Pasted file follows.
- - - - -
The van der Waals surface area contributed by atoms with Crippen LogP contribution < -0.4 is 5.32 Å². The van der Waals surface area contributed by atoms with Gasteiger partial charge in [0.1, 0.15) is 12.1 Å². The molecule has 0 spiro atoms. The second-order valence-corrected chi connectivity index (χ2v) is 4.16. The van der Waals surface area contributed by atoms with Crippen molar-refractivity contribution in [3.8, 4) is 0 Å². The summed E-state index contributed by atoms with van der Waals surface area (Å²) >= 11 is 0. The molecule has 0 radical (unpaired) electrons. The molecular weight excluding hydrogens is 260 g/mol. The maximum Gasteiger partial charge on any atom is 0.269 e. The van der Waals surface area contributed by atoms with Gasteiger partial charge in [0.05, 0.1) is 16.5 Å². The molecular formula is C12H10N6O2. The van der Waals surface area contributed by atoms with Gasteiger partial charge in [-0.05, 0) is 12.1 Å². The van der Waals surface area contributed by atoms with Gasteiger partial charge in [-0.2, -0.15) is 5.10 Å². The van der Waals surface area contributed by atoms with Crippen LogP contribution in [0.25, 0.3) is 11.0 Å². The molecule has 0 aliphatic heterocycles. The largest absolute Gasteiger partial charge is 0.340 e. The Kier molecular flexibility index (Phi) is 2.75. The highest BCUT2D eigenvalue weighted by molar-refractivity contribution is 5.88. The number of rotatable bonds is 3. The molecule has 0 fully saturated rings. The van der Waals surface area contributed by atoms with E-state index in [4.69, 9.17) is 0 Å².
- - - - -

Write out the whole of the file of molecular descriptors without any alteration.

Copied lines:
The van der Waals surface area contributed by atoms with Crippen LogP contribution < -0.4 is 5.32 Å². The van der Waals surface area contributed by atoms with Gasteiger partial charge in [0.1, 0.15) is 12.1 Å². The molecule has 0 spiro atoms. The second-order valence-corrected chi connectivity index (χ2v) is 4.16. The van der Waals surface area contributed by atoms with Crippen molar-refractivity contribution in [3.8, 4) is 0 Å². The summed E-state index contributed by atoms with van der Waals surface area (Å²) >= 11 is 0. The molecule has 0 radical (unpaired) electrons. The molecular weight excluding hydrogens is 260 g/mol. The maximum Gasteiger partial charge on any atom is 0.269 e. The van der Waals surface area contributed by atoms with Gasteiger partial charge in [0.05, 0.1) is 16.5 Å². The molecular formula is C12H10N6O2. The van der Waals surface area contributed by atoms with Gasteiger partial charge in [-0.05, 0) is 12.1 Å². The van der Waals surface area contributed by atoms with Gasteiger partial charge in [-0.2, -0.15) is 5.10 Å². The van der Waals surface area contributed by atoms with Crippen LogP contribution in [0.25, 0.3) is 11.0 Å². The molecule has 0 aliphatic heterocycles. The largest absolute Gasteiger partial charge is 0.340 e. The Kier molecular flexibility index (Phi) is 2.75. The highest BCUT2D eigenvalue weighted by molar-refractivity contribution is 5.88. The number of rotatable bonds is 3. The molecule has 0 fully saturated rings. The van der Waals surface area contributed by atoms with E-state index in [4.69, 9.17) is 0 Å².